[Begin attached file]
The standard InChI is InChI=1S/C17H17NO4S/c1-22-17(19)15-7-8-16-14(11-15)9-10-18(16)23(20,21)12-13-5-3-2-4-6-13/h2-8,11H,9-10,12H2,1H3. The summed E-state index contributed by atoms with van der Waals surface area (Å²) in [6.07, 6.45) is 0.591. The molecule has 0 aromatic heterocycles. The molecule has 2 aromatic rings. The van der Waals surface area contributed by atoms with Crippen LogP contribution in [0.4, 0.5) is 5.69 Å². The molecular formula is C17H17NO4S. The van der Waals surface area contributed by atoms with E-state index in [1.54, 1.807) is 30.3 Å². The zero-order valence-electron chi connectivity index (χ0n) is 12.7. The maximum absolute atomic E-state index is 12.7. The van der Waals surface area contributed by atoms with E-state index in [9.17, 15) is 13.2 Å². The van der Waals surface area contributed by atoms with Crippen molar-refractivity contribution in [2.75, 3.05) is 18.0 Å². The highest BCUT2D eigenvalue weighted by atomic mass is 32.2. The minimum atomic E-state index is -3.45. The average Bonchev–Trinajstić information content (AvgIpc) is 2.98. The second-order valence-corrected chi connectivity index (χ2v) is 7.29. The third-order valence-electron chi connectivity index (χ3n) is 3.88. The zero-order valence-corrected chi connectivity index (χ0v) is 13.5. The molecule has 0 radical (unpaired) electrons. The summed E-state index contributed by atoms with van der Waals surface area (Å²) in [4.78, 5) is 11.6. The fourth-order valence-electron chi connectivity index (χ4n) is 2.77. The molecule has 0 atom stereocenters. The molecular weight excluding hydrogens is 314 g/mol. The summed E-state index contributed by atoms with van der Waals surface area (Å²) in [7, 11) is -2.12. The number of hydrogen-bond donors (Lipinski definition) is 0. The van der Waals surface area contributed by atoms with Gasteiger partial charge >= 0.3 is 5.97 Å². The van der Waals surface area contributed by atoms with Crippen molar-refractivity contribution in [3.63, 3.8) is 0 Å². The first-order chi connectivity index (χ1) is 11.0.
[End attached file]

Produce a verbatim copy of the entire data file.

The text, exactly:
The standard InChI is InChI=1S/C17H17NO4S/c1-22-17(19)15-7-8-16-14(11-15)9-10-18(16)23(20,21)12-13-5-3-2-4-6-13/h2-8,11H,9-10,12H2,1H3. The summed E-state index contributed by atoms with van der Waals surface area (Å²) in [6.07, 6.45) is 0.591. The molecule has 0 aromatic heterocycles. The molecule has 2 aromatic rings. The van der Waals surface area contributed by atoms with Crippen LogP contribution in [0.4, 0.5) is 5.69 Å². The molecular formula is C17H17NO4S. The van der Waals surface area contributed by atoms with E-state index in [1.54, 1.807) is 30.3 Å². The zero-order valence-electron chi connectivity index (χ0n) is 12.7. The maximum absolute atomic E-state index is 12.7. The van der Waals surface area contributed by atoms with E-state index in [9.17, 15) is 13.2 Å². The van der Waals surface area contributed by atoms with Crippen molar-refractivity contribution in [2.75, 3.05) is 18.0 Å². The highest BCUT2D eigenvalue weighted by atomic mass is 32.2. The minimum atomic E-state index is -3.45. The average Bonchev–Trinajstić information content (AvgIpc) is 2.98. The second-order valence-corrected chi connectivity index (χ2v) is 7.29. The third-order valence-electron chi connectivity index (χ3n) is 3.88. The zero-order valence-corrected chi connectivity index (χ0v) is 13.5. The molecule has 0 radical (unpaired) electrons. The summed E-state index contributed by atoms with van der Waals surface area (Å²) in [4.78, 5) is 11.6. The fourth-order valence-electron chi connectivity index (χ4n) is 2.77. The molecule has 0 atom stereocenters. The molecular weight excluding hydrogens is 314 g/mol. The summed E-state index contributed by atoms with van der Waals surface area (Å²) in [7, 11) is -2.12. The number of hydrogen-bond donors (Lipinski definition) is 0. The van der Waals surface area contributed by atoms with Gasteiger partial charge >= 0.3 is 5.97 Å². The van der Waals surface area contributed by atoms with Crippen molar-refractivity contribution in [3.63, 3.8) is 0 Å². The first-order chi connectivity index (χ1) is 11.0.